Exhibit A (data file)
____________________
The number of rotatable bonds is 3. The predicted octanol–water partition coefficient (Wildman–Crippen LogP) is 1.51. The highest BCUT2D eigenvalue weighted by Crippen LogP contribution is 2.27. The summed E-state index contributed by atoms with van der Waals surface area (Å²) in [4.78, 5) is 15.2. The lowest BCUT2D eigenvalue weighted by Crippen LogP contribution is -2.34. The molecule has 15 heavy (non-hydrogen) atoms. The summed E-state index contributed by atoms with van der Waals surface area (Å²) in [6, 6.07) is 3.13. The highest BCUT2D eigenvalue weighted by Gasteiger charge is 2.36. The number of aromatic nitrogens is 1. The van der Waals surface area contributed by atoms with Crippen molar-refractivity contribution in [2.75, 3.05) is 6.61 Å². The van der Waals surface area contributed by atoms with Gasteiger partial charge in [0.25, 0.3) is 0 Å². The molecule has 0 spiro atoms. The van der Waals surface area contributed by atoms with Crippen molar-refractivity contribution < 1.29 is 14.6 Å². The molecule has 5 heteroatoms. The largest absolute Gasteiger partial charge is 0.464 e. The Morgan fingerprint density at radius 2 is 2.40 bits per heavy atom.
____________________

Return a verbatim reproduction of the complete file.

The number of rotatable bonds is 3. The predicted octanol–water partition coefficient (Wildman–Crippen LogP) is 1.51. The highest BCUT2D eigenvalue weighted by Crippen LogP contribution is 2.27. The summed E-state index contributed by atoms with van der Waals surface area (Å²) in [4.78, 5) is 15.2. The lowest BCUT2D eigenvalue weighted by Crippen LogP contribution is -2.34. The molecule has 15 heavy (non-hydrogen) atoms. The summed E-state index contributed by atoms with van der Waals surface area (Å²) in [6, 6.07) is 3.13. The highest BCUT2D eigenvalue weighted by Gasteiger charge is 2.36. The number of aromatic nitrogens is 1. The van der Waals surface area contributed by atoms with Crippen molar-refractivity contribution in [2.75, 3.05) is 6.61 Å². The van der Waals surface area contributed by atoms with Gasteiger partial charge in [0.25, 0.3) is 0 Å². The molecule has 0 spiro atoms. The van der Waals surface area contributed by atoms with Crippen molar-refractivity contribution < 1.29 is 14.6 Å². The molecule has 5 heteroatoms. The largest absolute Gasteiger partial charge is 0.464 e. The Morgan fingerprint density at radius 2 is 2.40 bits per heavy atom.